“Tax, Violence and Relative State Power in Nondemocracy” by Yijiang Wang
Cheung Kong Graduate School of Business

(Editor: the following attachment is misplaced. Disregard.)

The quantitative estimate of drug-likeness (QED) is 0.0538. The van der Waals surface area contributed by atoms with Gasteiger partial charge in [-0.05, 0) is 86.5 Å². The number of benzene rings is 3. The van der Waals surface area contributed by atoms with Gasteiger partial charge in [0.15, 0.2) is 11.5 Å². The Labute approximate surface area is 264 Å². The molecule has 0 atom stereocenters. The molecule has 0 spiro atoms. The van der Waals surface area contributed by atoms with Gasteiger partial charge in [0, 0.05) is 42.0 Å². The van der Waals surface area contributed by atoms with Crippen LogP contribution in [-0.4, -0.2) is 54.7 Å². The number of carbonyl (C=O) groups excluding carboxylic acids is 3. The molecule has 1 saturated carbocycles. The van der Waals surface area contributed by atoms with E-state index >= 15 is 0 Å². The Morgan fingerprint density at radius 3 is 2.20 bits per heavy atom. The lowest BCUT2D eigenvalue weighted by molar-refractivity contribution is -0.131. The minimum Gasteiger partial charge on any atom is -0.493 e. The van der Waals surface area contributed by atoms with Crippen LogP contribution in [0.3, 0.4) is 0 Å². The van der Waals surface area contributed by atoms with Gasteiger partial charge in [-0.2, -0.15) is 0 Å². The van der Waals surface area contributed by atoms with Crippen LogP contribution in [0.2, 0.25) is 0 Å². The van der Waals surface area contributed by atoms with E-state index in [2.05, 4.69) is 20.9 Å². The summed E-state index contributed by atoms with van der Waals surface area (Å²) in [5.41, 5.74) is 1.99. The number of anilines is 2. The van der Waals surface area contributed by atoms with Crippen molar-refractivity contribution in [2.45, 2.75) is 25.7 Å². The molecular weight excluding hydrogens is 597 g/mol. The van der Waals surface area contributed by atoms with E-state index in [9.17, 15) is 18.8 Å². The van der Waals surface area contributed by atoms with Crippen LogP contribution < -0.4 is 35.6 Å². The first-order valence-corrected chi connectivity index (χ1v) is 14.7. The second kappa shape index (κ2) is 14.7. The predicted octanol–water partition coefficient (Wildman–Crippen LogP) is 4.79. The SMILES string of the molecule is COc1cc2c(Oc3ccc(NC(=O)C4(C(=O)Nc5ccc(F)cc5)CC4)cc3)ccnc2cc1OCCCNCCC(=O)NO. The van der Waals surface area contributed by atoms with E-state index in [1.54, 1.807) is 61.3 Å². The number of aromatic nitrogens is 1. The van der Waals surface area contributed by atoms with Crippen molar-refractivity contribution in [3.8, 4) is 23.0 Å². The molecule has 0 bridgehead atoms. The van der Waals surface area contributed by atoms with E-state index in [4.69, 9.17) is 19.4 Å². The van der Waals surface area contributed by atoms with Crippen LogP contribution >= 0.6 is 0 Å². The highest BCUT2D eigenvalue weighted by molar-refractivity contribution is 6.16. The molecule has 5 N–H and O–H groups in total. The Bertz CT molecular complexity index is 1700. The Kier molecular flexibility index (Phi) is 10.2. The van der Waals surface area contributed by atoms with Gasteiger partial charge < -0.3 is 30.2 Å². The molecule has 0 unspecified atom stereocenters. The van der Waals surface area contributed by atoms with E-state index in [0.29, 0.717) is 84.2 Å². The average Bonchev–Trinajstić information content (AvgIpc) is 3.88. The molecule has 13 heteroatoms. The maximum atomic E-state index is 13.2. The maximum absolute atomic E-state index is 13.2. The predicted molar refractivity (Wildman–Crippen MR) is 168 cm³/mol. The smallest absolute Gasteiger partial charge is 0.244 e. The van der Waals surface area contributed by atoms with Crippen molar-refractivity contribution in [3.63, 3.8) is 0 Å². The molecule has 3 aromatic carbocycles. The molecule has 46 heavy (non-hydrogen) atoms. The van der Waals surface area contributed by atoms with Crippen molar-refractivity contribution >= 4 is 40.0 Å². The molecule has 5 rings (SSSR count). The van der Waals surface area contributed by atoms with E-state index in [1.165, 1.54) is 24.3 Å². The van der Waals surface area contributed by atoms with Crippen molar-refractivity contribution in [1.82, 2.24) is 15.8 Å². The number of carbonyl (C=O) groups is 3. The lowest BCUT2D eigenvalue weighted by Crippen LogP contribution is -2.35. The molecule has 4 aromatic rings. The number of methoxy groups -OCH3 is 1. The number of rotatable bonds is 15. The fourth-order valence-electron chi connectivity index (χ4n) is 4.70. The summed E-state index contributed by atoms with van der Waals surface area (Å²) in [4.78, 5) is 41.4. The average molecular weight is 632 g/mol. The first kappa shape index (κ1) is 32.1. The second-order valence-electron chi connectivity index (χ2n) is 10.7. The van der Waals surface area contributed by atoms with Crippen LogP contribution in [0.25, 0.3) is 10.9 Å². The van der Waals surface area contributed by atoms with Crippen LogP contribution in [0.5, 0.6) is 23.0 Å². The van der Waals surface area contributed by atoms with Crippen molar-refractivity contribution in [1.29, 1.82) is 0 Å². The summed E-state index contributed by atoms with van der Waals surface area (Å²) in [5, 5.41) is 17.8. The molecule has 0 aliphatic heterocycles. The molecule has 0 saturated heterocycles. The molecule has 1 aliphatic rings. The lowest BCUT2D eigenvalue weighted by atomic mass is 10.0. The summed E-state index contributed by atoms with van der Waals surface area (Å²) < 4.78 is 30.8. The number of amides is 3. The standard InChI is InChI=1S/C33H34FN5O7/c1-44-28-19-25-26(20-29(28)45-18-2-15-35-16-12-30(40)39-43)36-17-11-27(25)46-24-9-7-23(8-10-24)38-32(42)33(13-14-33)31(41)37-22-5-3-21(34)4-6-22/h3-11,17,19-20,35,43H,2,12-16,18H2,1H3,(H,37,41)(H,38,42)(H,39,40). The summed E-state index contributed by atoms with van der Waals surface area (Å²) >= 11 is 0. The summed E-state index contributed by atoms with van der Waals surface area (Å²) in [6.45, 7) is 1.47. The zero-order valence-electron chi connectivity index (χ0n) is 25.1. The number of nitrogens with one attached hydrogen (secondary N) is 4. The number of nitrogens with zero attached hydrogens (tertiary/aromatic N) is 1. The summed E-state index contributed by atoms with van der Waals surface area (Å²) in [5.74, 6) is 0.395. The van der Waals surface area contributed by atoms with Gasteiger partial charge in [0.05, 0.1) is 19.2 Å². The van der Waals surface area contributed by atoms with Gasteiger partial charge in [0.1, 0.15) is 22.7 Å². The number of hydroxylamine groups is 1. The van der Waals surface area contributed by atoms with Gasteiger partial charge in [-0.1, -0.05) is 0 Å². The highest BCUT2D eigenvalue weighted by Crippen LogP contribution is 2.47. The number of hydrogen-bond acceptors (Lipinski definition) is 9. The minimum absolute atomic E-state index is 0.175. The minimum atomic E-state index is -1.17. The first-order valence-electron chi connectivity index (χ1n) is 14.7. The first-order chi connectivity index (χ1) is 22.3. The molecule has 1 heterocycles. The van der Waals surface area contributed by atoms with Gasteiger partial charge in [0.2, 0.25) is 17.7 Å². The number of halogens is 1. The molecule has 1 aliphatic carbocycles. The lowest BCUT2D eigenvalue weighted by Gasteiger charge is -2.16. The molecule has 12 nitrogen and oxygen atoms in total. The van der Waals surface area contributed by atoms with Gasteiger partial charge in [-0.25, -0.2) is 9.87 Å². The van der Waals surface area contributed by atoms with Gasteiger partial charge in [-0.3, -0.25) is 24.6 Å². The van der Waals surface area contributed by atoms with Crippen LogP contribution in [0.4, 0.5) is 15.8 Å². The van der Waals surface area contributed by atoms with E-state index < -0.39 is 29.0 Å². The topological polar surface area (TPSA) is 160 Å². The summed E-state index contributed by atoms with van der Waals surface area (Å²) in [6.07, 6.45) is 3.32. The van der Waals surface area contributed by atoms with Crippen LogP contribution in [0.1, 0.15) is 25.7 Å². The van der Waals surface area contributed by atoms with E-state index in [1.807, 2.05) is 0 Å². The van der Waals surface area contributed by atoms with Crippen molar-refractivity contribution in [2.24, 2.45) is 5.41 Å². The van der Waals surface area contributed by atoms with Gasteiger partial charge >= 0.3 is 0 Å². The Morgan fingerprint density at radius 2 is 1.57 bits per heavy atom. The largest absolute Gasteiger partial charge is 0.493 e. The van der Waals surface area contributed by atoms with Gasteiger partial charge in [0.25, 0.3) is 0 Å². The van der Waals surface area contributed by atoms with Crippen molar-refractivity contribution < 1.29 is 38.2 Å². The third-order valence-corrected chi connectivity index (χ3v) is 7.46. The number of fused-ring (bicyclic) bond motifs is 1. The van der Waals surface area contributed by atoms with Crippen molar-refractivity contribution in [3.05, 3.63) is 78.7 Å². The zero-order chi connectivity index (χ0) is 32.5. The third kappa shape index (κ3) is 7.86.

We model relative state power (RSP) and use it to explain nondemocracies' diverse experiences with tax and violence. In the ruler-people tax conflict, the ruler adjusts tax and coercion levels to preempt people's threat to rebel and maximize revenue. High wage, effective coercion and low benefit from power lead to strong RSP and political stability (PS) with people paying taxes. PS may be achieved through low tax when coercion is ineffective or bribery when information is perfect. It is lost at a higher income if benefit from power increases faster than or just as fast as wage! Forced labor (full tax and brutal coercion) emerges with coercion effective and wage low (Mao's China), harmony (low tax, low coercion) with coercion ineffective and wage high. Wage has ambiguous effect on tax, no effect on coercion (Deng's China). Greater rebel threat reduces both. Private investment, public good and demography, etc., also affect RSP.